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bull, we have little reason to fear that the candid and enlightened reader should object to our major.

Major.—Those who use figurative language are disposed to make bulls.

Minor.-The Irish use figurative language.

Conclusion.—Therefore the Irish are disposed to make bulls.

We proceed to establish the truth of our minor, and the first evidence we shall call is a Dublin shoeblack. He is not in circumstances peculiarly favourable for the display of figurative language; he is in a court of justice, upon his trial for life or death. A quarrel happened between two shoeblacks, who were playing at what in England is called pitch-farthing, or heads and tails, and in Ireland, head or harp. One of the combatants threw a small paving stone at his opponent, who drew out the knife with which he used to scrape shoes, and plunged it up to the hilt in his companion's breast. It is necessary for our story to say, that near the hilt of this knife was stamped the name of Lamprey, an eminent cutler in Dublin. The shoeblack was brought to trial. With a number of significant gestures, which on his audience had all the powers that Demosthenes ascribes to action, he, in a language not purely Attic, gave the following account of the affair to his judge.

“Why, my lard, as I was going past the Royal Exchange I meets Billy. Billy,' says I, will you sky a copper ?'Done,' says he, · Done,' says I; and done and done's enough between two jantlemen. With that I ranged them fair and even with my

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hook-em-snivey-up they go.

Music !' says he, Skulls !' says I; and down they come three brown mazards. By the holy ! you flesh'd em,' says he.

You lie,' says I. With that he ups with a lump of a two year old, and lets drive at me. I outs with my bread-earner, and gives it him up to Lamprey in the bread-basket.”

To make this intelligible to the English, some comments are necessary.

Let us follow the text, step by step, and it will afford our readers, as lord Kames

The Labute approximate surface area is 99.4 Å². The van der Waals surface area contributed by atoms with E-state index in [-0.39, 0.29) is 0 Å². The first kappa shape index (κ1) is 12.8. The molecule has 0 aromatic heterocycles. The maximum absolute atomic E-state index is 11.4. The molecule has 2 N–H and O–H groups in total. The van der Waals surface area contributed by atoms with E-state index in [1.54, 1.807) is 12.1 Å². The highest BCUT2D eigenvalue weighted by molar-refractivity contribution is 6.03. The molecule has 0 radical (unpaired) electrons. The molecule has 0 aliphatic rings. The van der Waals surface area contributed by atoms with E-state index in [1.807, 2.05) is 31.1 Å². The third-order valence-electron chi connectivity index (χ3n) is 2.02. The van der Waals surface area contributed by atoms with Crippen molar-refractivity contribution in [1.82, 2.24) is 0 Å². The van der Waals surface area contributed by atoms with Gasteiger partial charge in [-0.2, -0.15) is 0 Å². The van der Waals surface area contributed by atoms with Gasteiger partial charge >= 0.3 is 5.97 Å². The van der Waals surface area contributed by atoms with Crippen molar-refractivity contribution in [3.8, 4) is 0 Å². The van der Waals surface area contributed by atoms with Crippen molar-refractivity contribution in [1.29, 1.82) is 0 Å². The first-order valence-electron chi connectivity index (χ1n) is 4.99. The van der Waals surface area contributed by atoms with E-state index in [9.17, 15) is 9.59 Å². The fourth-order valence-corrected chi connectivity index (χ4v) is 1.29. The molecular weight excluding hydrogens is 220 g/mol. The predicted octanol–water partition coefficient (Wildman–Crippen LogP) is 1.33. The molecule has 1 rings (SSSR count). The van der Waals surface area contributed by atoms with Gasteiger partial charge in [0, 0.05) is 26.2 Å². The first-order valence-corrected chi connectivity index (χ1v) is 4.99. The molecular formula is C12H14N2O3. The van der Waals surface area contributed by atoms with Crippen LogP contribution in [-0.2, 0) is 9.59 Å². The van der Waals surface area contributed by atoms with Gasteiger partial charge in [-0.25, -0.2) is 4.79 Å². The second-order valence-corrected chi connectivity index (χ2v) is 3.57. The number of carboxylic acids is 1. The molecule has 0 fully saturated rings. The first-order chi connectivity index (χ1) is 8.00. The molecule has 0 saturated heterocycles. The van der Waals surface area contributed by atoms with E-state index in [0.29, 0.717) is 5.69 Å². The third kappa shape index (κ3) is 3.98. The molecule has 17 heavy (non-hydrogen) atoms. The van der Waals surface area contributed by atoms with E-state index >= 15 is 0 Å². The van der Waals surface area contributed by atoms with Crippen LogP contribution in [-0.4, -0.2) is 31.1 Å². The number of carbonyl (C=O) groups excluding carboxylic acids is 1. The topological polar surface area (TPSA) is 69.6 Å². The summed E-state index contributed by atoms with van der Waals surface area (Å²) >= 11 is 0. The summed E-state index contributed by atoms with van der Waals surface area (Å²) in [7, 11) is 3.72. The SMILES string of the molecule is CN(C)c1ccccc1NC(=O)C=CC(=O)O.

of Blair's Dissertation on Ossian, a de. licious morsel of criticism.

As I was going past the Royal Exchange I meets Billy.

In this apparently simple exordium, the scene and the meeting with Billy are brought before the eye by the judicious use of the present tense.

Billy, says I, will you sky a copper ?

A copper! genus pro specie! the generic name of copper for the base individual halfpenny.

Sky a copper.

To sky is a new verb, which none but a master hand could have coined: a more splendid metonomy could not be applied upon a more trivial occasion : the lofty idea of raising a metal to the skies is substituted for the mean thought of tossing up a halfpenny. Our orator compresses his hyperbole into a single word. Thus the mind is prevented from dwelling long enough upon the figure to perceive its enormity. This is the perfection of the art. Let the genius of French exaggeration and of eastern hyperbole hide their diminished heads—Virgil is scarcely more sublime.

Ingrediturque solo et caput inter nubila condit.” - Her feet on earth, her head amidst the clouds."

Up they go, continues our orator.
Music! says heSkulls ! says I.

Metaphor continually: on one side of an Irish halfpenny there is a harp; this is expressed by the general term music, which is finely contrasted with the word scull.

Down they come, three brown mazards.

Mazards ! how the diction of our orator is enriched from the vocabulary of Shakspeare ! the word head, instead of being changed for a more general term, is here brought distinctly to the eye by the term mazard, or face, which is more appropriate to his majesty's profile than the word skull or head.